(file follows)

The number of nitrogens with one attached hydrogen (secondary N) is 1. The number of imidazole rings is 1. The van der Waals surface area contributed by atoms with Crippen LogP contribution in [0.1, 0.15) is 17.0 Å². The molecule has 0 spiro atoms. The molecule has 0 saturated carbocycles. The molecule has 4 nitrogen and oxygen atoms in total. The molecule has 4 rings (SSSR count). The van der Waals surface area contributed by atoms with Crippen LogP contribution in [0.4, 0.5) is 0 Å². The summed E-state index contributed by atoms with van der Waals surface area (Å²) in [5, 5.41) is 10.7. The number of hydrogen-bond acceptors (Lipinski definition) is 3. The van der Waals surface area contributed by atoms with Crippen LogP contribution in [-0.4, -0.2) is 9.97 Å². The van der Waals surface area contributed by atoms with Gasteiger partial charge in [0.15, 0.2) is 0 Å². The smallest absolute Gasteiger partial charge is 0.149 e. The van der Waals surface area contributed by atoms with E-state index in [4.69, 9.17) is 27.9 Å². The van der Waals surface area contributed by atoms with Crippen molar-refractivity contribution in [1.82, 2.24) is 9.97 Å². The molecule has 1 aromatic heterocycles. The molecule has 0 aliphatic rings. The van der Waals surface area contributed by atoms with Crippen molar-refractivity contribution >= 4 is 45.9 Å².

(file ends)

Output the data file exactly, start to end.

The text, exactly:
The number of nitrogens with one attached hydrogen (secondary N) is 1. The number of imidazole rings is 1. The van der Waals surface area contributed by atoms with Crippen LogP contribution in [0.1, 0.15) is 17.0 Å². The molecule has 0 spiro atoms. The molecule has 0 saturated carbocycles. The molecule has 4 nitrogen and oxygen atoms in total. The molecule has 4 rings (SSSR count). The van der Waals surface area contributed by atoms with Crippen LogP contribution in [0.4, 0.5) is 0 Å². The summed E-state index contributed by atoms with van der Waals surface area (Å²) in [5, 5.41) is 10.7. The number of hydrogen-bond acceptors (Lipinski definition) is 3. The van der Waals surface area contributed by atoms with Crippen LogP contribution in [-0.4, -0.2) is 9.97 Å². The van der Waals surface area contributed by atoms with Gasteiger partial charge in [0.15, 0.2) is 0 Å². The smallest absolute Gasteiger partial charge is 0.149 e. The van der Waals surface area contributed by atoms with E-state index in [4.69, 9.17) is 27.9 Å². The van der Waals surface area contributed by atoms with Crippen molar-refractivity contribution in [1.82, 2.24) is 9.97 Å². The molecule has 1 aromatic heterocycles. The molecule has 0 aliphatic rings. The van der Waals surface area contributed by atoms with Crippen molar-refractivity contribution >= 4 is 45.9 Å².